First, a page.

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Thomas Paine was one of the key political thinkers, writers and conversationalists of the Enlightenment. Credited with either formulating or certainly popularising the notion that the source of power lies in The People and that the government - any government - is only legitimate by the mandate of the population. Born in England a commoner, not very academically successful, trained as a staymaker and worked as excise officer (so did Rabbie Burns, what is it with the 18th century democrats and tax collection?); he soaked in the cafe culture of Enlightenment London but came to prominence after his arrival in America with nothing but a recommendation letter from Benjamin Franklin. He went on to become an incredibly popular pamphletist and his Common Sense is credited with implanting the idea of independence and a republican government firmly in the heads of the American colonials and arguably formed the basis for the Declaration of Independence.
He supported the American Revolution throughout and then went back to Europe, where he got involved in another one in France and wrote The Rights of Man - one of the books that shook the world with its savage rejection of hereditary privileges, staunch republicanism and ideas of welfare state; an astonishing bestseller that sold half a million copies in its first 10 years and which still informs the agenda of many modern political controversies.
During the French Revolution's Terror, under the shadow of the guillotine, Paine produced his last major work, a manifesto of enlightened personal spirituality and a protest against the corrupt and corrupting nature of organised religion The Age of Reason which has still a lot of relevance today, and sadly, probably more now than 30 years ago.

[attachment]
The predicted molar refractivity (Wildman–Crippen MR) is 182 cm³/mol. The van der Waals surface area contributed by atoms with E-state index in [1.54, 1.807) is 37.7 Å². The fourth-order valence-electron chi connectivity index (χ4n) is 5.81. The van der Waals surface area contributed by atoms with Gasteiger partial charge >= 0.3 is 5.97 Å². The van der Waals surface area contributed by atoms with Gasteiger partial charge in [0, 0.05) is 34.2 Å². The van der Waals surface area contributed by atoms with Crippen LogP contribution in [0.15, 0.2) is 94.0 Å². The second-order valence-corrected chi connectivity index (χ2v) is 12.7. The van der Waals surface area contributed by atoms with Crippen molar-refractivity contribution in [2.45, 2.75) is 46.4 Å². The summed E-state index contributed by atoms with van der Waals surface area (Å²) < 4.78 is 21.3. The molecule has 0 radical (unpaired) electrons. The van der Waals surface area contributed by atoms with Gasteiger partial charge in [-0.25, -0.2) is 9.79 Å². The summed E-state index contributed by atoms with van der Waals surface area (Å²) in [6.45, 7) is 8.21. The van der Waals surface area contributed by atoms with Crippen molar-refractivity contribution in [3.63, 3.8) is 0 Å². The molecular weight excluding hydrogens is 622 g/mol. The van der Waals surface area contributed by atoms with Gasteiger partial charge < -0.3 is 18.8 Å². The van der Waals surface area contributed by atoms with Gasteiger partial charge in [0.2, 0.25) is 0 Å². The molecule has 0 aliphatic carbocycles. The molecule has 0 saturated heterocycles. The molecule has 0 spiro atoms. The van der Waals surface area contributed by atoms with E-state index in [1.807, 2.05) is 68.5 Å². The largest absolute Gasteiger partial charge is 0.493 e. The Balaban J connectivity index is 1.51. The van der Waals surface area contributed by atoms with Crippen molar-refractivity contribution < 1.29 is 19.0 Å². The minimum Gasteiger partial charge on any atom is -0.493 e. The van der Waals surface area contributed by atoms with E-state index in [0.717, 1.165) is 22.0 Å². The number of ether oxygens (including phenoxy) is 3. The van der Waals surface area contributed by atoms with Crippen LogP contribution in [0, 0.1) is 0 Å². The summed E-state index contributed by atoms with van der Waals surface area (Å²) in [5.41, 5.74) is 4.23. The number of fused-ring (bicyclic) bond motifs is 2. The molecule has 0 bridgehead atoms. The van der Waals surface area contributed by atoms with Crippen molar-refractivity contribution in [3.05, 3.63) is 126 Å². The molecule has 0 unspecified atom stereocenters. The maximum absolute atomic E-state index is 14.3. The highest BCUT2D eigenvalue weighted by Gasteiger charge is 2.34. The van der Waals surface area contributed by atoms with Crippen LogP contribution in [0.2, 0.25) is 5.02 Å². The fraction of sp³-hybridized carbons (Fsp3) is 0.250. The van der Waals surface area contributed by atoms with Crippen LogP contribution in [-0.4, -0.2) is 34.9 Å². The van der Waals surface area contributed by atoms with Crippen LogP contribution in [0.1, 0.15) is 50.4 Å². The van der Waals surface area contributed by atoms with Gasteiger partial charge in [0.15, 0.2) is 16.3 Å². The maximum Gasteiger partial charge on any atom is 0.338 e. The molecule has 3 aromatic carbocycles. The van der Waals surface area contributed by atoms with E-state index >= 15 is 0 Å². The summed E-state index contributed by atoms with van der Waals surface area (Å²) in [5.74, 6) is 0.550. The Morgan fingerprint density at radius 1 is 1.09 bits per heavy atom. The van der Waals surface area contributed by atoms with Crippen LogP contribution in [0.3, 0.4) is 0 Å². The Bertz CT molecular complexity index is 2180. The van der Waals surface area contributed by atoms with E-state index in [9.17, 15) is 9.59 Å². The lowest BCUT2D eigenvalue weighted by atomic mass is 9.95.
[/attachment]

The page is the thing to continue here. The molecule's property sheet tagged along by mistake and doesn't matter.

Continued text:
Craig Nelson's biography is titled Thomas Paine: His Life, His Time and the Birth of the Modern Nations and it certainly provides and excellent description of the times and momentous events that Paine was involved in. In fact, at many a time Paine was just one of the key figures in a rich account provided by Nelson.
For my tastes Thomas Paine started with too much of 'social history' trivia, often with no relevance to the main ideas. For some unfathomable reason we get a detailed listing of kinds of foods brought to America by immigrants from different parts of the UK and different denominations. Generally, the beginning of the book is its weakest part, including a scene setting introductory chapter describing the story of William Cobbett's snatching of Paine's body many years after his death and the British background information. We are informed that Norfolk today is a home to turkey farms and a thriving community of expatriate Portuguese, but the 17th century enclosures, fundamental to understanding the situation and even the key political figures of the time are mentioned only in passing.
It gets much better as it progresses, though. The account of London's thriving cafe society with its implications for development for natural sciences, technology and democratic political ideas is very good; with a general insight into the time of extraordinary changes of the cultural landscape that are usually called the Enlightenment period. Nelson concentrates more on the aspects of social and political thinking that characterised Enlightenment, but he gives some attention to the developments in natural sciences too (I wish there was more of that) - as many an Enlightenment gentleman, Paine himself dabbled both in natural sciences and in technology.